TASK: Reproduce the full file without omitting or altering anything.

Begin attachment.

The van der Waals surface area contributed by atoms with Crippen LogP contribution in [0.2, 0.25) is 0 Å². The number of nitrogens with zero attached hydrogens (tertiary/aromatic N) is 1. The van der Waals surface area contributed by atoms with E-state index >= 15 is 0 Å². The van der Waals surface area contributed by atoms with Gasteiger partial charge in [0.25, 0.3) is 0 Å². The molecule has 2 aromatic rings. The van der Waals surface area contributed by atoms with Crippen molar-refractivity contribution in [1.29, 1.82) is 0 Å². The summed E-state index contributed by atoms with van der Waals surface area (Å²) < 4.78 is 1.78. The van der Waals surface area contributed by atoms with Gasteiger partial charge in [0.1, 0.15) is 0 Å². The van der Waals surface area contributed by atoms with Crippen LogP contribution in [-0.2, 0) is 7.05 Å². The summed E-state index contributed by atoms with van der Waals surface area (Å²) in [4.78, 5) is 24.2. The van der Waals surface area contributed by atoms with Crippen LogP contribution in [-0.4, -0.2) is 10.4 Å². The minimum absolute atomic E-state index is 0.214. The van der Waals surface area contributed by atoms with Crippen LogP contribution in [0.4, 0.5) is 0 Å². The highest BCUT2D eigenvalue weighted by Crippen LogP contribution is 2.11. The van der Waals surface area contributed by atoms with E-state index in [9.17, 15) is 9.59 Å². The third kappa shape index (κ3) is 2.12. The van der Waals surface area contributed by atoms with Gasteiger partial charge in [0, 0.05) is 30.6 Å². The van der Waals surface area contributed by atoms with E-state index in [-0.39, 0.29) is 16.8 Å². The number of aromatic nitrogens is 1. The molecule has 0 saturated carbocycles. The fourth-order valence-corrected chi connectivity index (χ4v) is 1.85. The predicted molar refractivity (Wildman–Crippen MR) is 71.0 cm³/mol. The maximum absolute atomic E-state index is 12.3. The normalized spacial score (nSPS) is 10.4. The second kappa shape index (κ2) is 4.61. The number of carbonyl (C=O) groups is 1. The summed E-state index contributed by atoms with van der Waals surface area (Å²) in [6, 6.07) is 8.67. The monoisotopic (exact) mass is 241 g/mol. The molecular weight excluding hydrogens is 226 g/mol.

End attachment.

The van der Waals surface area contributed by atoms with Crippen LogP contribution in [0.2, 0.25) is 0 Å². The number of nitrogens with zero attached hydrogens (tertiary/aromatic N) is 1. The van der Waals surface area contributed by atoms with E-state index >= 15 is 0 Å². The van der Waals surface area contributed by atoms with Gasteiger partial charge in [0.25, 0.3) is 0 Å². The molecule has 2 aromatic rings. The van der Waals surface area contributed by atoms with Crippen molar-refractivity contribution in [1.29, 1.82) is 0 Å². The summed E-state index contributed by atoms with van der Waals surface area (Å²) < 4.78 is 1.78. The van der Waals surface area contributed by atoms with Gasteiger partial charge in [0.1, 0.15) is 0 Å². The van der Waals surface area contributed by atoms with Crippen LogP contribution in [-0.2, 0) is 7.05 Å². The summed E-state index contributed by atoms with van der Waals surface area (Å²) in [4.78, 5) is 24.2. The van der Waals surface area contributed by atoms with Crippen LogP contribution in [-0.4, -0.2) is 10.4 Å². The minimum absolute atomic E-state index is 0.214. The van der Waals surface area contributed by atoms with Crippen LogP contribution in [0.4, 0.5) is 0 Å². The highest BCUT2D eigenvalue weighted by Crippen LogP contribution is 2.11. The van der Waals surface area contributed by atoms with E-state index in [9.17, 15) is 9.59 Å². The third kappa shape index (κ3) is 2.12. The van der Waals surface area contributed by atoms with Gasteiger partial charge in [0, 0.05) is 30.6 Å². The van der Waals surface area contributed by atoms with E-state index in [-0.39, 0.29) is 16.8 Å². The number of aromatic nitrogens is 1. The molecule has 0 saturated carbocycles. The fourth-order valence-corrected chi connectivity index (χ4v) is 1.85. The predicted molar refractivity (Wildman–Crippen MR) is 71.0 cm³/mol. The maximum absolute atomic E-state index is 12.3. The normalized spacial score (nSPS) is 10.4. The second kappa shape index (κ2) is 4.61. The number of carbonyl (C=O) groups is 1. The summed E-state index contributed by atoms with van der Waals surface area (Å²) in [6, 6.07) is 8.67. The monoisotopic (exact) mass is 241 g/mol. The molecular weight excluding hydrogens is 226 g/mol.